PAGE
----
Laws on Receiving an Inheritance

By David Carnes

The general principle of inheritance law is that the maker of a will, known as the testator, is entitled to distribute his property as he sees fit once the estate's debts are paid. Exceptions exist to this principle, however. If a person dies without a will, his property will be distributed according to state law. Under certain circumstances, the estate may be taxed by both federal and state authorities.

The general principle of inheritance law is that the maker of a will, known as the testator, is entitled to distribute his property as he sees fit once the estate's debts are paid. Exceptions exist to this principle, however. If a person dies without a will, his property will be distributed according to state law. Under certain circumstances, the estate may be taxed by both federal and state authorities.

Inheritance Rights of Spouses

The inheritance rights of a surviving spouse depend on the state in which the decedent lived. As of 2012, nine states are community property states. Under community property law, property gained by either spouse once married is generally considered community property, half-owned by each spouse. This means that half of the estate belongs to the surviving spouse regardless of the terms of the will. Other states allow spouses to hold title to property in their own names, but grant surviving spouses the right to renounce their inheritance under the will and claim a certain portion of the estate. In many states, for example, the surviving spouse may claim one-third of the testator's estate.

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Inheritance Rights of Children

All states, except Louisiana, allow a testator to disinherit his children. However, when a testator's will fails to provide for his children, a probate court, the court with jurisdiction over wills and the administration of estates, often considers the omission to be a mistake, particularly for a child who was born after the will was signed. You may disinherit your children by specifically stating in your will that they are to receive nothing.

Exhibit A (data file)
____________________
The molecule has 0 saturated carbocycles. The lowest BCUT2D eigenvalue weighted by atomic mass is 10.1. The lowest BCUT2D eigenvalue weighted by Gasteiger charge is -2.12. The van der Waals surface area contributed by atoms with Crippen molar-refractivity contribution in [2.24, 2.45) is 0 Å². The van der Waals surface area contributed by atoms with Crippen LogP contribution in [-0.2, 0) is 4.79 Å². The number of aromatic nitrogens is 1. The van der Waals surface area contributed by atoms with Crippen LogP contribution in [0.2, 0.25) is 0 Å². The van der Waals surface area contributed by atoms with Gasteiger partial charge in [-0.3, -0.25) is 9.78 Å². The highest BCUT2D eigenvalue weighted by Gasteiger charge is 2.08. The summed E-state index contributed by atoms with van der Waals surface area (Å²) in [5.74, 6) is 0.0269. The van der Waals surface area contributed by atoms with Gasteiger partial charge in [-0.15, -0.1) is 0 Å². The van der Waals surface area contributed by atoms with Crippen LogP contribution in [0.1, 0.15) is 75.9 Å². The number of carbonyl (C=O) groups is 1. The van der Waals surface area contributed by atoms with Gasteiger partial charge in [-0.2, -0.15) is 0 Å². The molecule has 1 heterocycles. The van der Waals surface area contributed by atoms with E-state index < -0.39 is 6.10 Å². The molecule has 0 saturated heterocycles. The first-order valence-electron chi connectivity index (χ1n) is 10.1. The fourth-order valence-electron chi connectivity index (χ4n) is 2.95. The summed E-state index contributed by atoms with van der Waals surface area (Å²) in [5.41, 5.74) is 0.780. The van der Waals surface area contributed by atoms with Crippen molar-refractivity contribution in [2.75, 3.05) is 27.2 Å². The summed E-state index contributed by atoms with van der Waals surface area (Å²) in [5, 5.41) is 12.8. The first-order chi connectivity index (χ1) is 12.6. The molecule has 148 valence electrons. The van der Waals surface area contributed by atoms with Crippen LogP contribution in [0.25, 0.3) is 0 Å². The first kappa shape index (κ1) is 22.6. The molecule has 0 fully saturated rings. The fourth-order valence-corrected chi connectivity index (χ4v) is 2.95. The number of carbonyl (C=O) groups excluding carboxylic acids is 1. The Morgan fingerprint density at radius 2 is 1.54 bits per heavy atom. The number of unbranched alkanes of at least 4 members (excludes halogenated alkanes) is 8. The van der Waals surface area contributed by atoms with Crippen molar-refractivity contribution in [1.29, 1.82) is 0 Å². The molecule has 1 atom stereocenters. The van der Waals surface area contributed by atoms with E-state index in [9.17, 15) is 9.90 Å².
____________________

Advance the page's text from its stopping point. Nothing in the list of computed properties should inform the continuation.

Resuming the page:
Intestate Succession Laws

State intestate succession laws apply when someone dies without a will or the will is declared invalid by a probate court. Intestate succession specifies the distribution of property in the absence of a will. Although state laws differ, the surviving spouse typically inherits everything if the deceased spouse has no living descendants. If the deceased spouse does have descendants, the surviving spouse may still be entitled to half the estate. If neither spouse nor children survive the deceased, intestate succession provides for distribution to grandchildren, siblings and parents in varying proportions. If no relatives survive the deceased, the property will go to the state.

Taxes

Although the IRS imposes an estate tax on estates worth more than a certain exemption amount, this tax varies widely from year to year. In 2012, it applied only to estates worth more than $5,120,000, and the top tax rate was 35 percent. Some states also impose "death taxes" with different exemptions and lower tax rates.

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What Must a Surviving Spouse Inherit?

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Laws Governing Estate Inheritance for Children in Louisiana

The rights of children to inherit their parents' estates are governed by Louisiana's Civil Code. The state's Civil Code is unique in many way. For example, Louisiana is the only state that prohibits parents from disinheriting children under 24 years of age. In this sense, a child has a greater right to inherit his parents' property in Louisiana than in other states.

Mississippi Estate Inheritance Laws

If a Mississippi resident fails to make arrangements for the division of his property by making a will, his property will be divided according to state law. These laws are known as "laws of intestate succession," and they provide a distribution scheme that dictates a priority of heirs. In other words, certain relatives are entitled to all, or a portion of, a decedent's estate under certain circumstances -- if he didn't make a valid will. Dying without a valid will is known as dying "intestate."

California Community Property Laws Regarding Children From a Former Marriage

In community property states such as California, two people do become one when they marry. Under community property law, both spouses equally own everything they earn or acquire while they're married. Anything owned before the marriage or acquired after spouses legally separate, as well as assets received by inheritance or gift, is separate property, exempt from community property law. This is a big factor in dividing marital property in a divorce, but it affects estate planning as well, especially when you have children from a former marriage.

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